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whitefeather
01-20-2011, 04:09 PM
At the risk of committing the sin of blasphemy against the purist form of fly fishing, let me first say that the love of my life (fly fishing anyway) has always been and always will be a nine foot, four to five weight, fly rod with reel and a dry fly or nymph at the business end. There is nothing so graceful as watching a well placed, long, gentle cast to a rising fish and certainly nothing as fulfilling as the feeling it brings when accomplished.

In anticipation of a return trip to GSMNP in the next few months, I began thinking about my boyhood days back over sixty years ago and the thrill of that first spring outing on the river, passing the time trying to fill my stringer with a few nice fish for supper. Back then I used a fly rod nearly all the time, forsaking the bait casting ways of my fishing buddies amid their jabbing remarks about my "trot rod".

Not having enough room for a proper back cast always seemed to be my nemesis that presented itself when least needed. Sometimes a roll cast would suffice, but at times, when some distance was needed, the roll cast also came up wanting. It was after a few of these experiences that I came up with this idea, although I never claimed it as my originality. I thought there were probably others that had the same idea, nearly simultaneously with myself. I called it the "Indiana rig". Perhaps locals from many areas of the country use this same exact setup and have their own pet names for it.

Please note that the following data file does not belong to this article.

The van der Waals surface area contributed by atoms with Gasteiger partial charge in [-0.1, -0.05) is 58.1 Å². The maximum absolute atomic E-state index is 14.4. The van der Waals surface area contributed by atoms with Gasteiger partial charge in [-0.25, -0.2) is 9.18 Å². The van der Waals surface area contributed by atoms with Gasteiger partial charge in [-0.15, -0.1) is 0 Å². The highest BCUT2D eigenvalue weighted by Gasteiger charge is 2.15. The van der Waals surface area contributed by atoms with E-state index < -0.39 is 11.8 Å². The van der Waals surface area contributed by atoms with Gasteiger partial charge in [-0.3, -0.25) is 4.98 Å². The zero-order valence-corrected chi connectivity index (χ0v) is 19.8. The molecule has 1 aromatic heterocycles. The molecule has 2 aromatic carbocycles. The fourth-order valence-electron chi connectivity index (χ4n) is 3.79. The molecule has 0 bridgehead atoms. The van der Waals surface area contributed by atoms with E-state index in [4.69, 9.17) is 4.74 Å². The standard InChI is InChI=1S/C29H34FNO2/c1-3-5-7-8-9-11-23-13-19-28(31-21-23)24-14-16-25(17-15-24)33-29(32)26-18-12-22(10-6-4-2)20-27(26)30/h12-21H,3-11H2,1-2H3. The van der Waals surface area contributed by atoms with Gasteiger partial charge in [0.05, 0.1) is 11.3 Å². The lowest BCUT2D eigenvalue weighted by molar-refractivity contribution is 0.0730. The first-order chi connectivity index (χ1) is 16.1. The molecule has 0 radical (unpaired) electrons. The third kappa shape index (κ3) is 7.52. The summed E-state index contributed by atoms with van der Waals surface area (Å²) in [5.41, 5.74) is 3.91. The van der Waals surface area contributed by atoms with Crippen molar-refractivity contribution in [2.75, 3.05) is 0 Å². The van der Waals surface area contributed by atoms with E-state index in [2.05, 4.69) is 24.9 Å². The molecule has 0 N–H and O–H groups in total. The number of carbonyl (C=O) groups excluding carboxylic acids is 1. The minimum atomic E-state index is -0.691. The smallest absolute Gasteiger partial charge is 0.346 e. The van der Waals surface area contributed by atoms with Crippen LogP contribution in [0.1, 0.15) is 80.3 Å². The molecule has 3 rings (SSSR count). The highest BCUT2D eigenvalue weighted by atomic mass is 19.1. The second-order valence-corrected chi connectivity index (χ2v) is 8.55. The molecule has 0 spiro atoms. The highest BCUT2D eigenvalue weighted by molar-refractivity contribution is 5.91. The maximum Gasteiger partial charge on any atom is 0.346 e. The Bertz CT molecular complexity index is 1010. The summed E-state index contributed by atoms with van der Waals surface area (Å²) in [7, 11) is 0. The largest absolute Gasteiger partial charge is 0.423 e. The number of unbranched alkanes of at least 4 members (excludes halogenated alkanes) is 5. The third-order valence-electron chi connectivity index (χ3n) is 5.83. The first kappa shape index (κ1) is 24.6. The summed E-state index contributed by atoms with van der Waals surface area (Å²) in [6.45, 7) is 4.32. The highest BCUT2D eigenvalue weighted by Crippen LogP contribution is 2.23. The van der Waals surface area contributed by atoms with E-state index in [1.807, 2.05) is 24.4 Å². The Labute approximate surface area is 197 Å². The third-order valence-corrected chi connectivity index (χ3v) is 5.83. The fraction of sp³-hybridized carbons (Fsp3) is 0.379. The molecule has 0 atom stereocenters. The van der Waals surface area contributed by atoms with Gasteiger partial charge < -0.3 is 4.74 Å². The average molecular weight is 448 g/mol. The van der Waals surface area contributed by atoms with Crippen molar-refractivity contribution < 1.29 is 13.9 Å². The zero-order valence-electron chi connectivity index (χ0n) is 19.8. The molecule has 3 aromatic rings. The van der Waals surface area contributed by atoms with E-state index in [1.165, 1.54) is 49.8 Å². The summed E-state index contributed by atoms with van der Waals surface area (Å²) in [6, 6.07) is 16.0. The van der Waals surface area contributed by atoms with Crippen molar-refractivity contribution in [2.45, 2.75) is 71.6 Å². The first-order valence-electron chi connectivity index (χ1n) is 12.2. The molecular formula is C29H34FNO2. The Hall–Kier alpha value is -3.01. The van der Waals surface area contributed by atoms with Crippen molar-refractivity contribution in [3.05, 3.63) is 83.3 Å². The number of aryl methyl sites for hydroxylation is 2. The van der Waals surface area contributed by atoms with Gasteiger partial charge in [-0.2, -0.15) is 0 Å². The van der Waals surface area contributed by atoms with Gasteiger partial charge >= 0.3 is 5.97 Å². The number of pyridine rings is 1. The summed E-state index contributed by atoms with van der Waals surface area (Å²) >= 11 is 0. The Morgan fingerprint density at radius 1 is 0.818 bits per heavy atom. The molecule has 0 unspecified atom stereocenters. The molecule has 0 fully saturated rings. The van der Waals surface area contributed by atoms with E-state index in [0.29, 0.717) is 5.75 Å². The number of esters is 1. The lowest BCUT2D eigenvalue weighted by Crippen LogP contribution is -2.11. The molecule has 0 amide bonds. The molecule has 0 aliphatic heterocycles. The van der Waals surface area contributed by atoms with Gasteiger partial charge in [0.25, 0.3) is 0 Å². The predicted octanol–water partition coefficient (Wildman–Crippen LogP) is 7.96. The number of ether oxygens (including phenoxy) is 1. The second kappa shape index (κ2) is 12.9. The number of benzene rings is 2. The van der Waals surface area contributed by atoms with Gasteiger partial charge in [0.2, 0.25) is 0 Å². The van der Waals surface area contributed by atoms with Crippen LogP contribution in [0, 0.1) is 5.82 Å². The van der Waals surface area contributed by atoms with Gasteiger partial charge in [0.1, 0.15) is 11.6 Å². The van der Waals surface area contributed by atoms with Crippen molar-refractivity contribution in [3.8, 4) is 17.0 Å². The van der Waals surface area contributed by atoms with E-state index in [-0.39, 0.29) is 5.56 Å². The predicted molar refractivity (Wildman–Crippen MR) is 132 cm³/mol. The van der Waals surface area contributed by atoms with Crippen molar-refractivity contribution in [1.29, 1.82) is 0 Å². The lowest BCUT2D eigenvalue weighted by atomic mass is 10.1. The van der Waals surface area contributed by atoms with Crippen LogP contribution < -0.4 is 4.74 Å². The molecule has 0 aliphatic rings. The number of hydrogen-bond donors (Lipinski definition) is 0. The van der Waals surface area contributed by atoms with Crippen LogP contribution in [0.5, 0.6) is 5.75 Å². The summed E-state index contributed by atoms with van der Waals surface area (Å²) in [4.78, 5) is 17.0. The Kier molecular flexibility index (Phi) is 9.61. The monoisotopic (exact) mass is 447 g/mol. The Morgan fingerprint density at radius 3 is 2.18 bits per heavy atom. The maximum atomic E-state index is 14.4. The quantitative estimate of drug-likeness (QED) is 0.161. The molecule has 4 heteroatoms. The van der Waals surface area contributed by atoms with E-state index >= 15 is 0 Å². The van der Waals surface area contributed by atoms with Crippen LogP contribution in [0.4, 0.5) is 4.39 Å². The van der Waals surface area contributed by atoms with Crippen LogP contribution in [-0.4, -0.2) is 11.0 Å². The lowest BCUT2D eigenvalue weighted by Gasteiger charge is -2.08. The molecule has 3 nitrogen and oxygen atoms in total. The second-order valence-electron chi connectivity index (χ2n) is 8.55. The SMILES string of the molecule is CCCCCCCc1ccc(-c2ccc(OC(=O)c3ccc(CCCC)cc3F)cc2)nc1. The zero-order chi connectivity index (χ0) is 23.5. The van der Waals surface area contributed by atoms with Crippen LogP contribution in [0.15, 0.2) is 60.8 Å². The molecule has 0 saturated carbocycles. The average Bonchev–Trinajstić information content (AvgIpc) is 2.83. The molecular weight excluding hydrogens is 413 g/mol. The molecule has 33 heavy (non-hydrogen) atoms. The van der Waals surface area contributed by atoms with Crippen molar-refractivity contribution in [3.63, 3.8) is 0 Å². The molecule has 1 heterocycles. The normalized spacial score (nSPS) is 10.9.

It consists of a short fly rod (seven foot light action is ideal) and a light or ultra light spin cast reel, that is convertible for left or right hand use, 4 lb. test line, a small clear bubble (bobber) that has the line going through it with a center peg (which pops out to adjust the length of leader to the bait and reinserted to hold the line), and a dry, wet, or nymph fly tied to the business end of the line. I still have the Johnson "Century" reel I bought all those years ago, and it is my favorite ultra light reel for this rig, not to mention, it is still in great condition. Many of you younger folks probably have never heard of this reel but I bet more than a few of the old timers among you, like myself, have indeed. Perhaps you even owned one.

Now, I never quite understood, why, with a fly rod and reel, as well as a spin/bait casting rod and reel, a person would cast with the right hand, switch the rod to the left hand and crank the reel with the right hand. This never made any sense to me and always seemed rather awkward. Then there is the possibility of missing the strike of a nice fish while switching. So I have always fished "left handed" and do so even now with fly rod and reel.